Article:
When Juan Flores, ’24, learned that the Stanford in Washington program had secured an opportunity for him to work as a policy intern at the Mexican American Legal Defense and Educational Fund (MALDEF), he was thrilled. There was just one problem: The internship was unpaid.
Flores, a sociology major who plans to attend law school and become an immigration attorney, typically works 20 to 30 hours per week during the school year to pay his bills and send money to his family. Taking an unpaid internship was not an option.
Fortunately, he connected with Stanford Career Education (CareerEd) and learned that he was eligible for a fellowship that is now allowing him to have this valuable experience in the nation’s capital.
Since he started his internship this spring, Flores has already had opportunities to attend congressional hearings, help attorneys prepare discovery documents for a discrimination case, and research topics like the legal needs of English language learners.
“There are other organizations I could have worked for that would’ve paid me, but I really wanted to work for MALDEF because it’s a civil rights organization,” he says. “The fellowship allows me not to worry about not having a paying job.”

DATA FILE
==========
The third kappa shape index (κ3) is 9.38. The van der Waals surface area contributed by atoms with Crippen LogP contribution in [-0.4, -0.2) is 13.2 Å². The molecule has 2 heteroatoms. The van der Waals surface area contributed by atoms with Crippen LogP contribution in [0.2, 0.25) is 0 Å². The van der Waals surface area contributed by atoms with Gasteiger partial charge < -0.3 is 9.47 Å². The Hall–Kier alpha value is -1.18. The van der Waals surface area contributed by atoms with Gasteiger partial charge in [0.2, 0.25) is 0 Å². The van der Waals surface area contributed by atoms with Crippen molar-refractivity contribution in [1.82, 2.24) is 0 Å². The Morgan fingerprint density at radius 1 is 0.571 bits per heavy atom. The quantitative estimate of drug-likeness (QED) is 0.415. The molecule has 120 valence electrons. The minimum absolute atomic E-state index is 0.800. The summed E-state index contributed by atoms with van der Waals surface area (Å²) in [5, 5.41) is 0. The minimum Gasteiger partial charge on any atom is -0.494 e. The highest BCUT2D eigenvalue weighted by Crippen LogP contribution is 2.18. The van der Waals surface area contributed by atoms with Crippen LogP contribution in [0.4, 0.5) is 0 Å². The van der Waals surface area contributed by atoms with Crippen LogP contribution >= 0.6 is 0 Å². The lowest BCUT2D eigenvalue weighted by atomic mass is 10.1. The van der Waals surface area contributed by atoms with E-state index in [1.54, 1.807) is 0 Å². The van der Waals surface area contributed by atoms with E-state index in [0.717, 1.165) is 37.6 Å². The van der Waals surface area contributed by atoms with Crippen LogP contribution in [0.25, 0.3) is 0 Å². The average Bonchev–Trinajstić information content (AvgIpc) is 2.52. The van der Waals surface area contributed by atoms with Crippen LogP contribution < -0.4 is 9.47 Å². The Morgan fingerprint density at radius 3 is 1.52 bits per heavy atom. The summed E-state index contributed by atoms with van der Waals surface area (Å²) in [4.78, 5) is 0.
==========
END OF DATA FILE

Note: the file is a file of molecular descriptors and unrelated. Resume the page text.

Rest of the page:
New financial support for undergraduates in unpaid internships
The fellowship that Flores received is offered by the newly named Rising Bird Career Fellowship program within CareerEd. The origins of the program date back to 2017, when Addie Swartz, ’82, pioneered and funded a pilot to connect humanities students, as well as first-generation and low-income students, with internships hosted by alumni.
Originally named BEAM Fellows, the Rising Bird program has since evolved to allow students to find their own internship opportunities, and is now able to offer financial support to more unpaid interns, as well as a range of other services for students who are exploring internships. The fellowships are open to all undergraduates, with priority going to returning students with financial need.
The program was recently bolstered by gifts from Tina Rising Bird, ’82, and Jeff Bird, ’82, MD ’86, PhD ’88, and an anonymous donor. It and its predecessor program have also been supported by Wendy Fisher, ’85, MBA ’92, through the Wendy Fisher Fund; former CareerEd volunteer Jim Munger, ’49, MS ’50; and Addie Swartz, ’82. Their generous gifts are enabling the Rising Bird Career Fellowship program to offer more stipends of up to $6,500 to students like Flores who would like to take an unpaid internship, while also funding a range of other support services.